MR. LACKER. Vice Chairman Geithner, did you say that they are unaware of what we’re considering or what we might be doing with the discount rate?


MR. LACKER. Vice Chairman Geithner, I spoke with Ken Lewis, President and CEO of Bank of America, this afternoon, and he said that he appreciated what Tim Geithner was arranging by way of changes in the discount facility. So my information is different from that.

CHAIRMAN BERNANKE. Okay. Thank you. Go ahead, Vice Chairman Geithner.

VICE CHAIRMAN GEITHNER. Well, I cannot speak for Ken Lewis, but I think they have sought to see whether they could understand a little more clearly the scope of their rights and our current policy with respect to the window. The only thing I’ve done is to try to help them understand—and I’m sure that’s been true across the System—what the scope of that is because these people generally don’t use the window and they don’t really understand in some sense what it’s about.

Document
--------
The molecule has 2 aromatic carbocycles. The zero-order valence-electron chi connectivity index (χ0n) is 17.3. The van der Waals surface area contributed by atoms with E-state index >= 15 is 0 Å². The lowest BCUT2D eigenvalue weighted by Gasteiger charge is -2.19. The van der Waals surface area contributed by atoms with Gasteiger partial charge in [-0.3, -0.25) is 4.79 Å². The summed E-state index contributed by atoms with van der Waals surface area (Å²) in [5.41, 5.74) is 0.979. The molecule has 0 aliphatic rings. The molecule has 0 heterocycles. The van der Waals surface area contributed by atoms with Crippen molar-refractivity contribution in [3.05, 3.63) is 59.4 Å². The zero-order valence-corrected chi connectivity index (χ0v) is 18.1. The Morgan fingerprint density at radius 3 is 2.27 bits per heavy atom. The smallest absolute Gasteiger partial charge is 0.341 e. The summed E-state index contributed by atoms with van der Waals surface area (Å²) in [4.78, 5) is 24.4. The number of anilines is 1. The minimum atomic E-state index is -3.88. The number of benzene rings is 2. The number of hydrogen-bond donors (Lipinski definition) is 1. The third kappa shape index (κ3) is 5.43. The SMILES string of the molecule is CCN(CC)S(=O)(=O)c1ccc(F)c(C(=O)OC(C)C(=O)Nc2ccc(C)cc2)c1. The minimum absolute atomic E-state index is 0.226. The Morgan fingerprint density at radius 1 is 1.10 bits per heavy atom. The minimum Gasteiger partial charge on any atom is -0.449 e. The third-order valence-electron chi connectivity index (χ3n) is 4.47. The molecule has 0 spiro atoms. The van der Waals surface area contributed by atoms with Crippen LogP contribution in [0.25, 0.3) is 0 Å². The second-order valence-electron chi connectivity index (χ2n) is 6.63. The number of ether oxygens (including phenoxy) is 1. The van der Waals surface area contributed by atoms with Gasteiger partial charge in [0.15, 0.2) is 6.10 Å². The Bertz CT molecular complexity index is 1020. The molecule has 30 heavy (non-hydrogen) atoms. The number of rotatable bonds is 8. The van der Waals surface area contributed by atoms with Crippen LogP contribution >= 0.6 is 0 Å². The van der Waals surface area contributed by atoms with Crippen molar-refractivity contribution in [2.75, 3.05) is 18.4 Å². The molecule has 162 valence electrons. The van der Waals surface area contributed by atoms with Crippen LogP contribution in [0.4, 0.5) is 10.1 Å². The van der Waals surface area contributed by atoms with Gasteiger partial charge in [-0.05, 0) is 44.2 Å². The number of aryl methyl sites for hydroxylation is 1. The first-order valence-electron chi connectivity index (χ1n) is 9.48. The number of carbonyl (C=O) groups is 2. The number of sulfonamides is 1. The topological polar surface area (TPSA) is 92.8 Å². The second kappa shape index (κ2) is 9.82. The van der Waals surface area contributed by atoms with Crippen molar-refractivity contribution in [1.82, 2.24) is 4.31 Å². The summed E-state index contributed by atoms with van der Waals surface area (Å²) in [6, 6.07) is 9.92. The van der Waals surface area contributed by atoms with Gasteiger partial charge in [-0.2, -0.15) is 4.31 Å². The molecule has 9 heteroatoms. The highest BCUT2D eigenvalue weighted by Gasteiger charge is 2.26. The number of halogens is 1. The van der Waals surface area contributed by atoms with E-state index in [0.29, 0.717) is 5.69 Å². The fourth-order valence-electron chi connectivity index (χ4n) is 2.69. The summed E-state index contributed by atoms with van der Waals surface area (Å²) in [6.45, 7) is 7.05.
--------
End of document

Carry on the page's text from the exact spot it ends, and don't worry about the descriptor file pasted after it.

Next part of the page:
Zero Hedge showed that S&P futures spiked a few hours before that meeting. The FOMC announced a 50 basis point cut in the discount rate the next morning. Crazy times.

Related blog posts and articles:
Fed official alleges Geithner may have alerted banks to rate cut (Reuters) *w/Lacker's statement
Presenting The S&P500's 50 Point Surge Courtesy Of The Illegal "Geithner Leak" (Zero Hedge)
Jim Cramer Was Right—They Knew Nothing! (CNBC NetNet with John Carney)
2007 Fed Not As Informed About 2008 As 2013 Critics (DealBreaker)
Records Show Fed Wavering in 2007 (WSJ)
Days Before Housing Bust, Fed Doubted Need to Act (New York Times)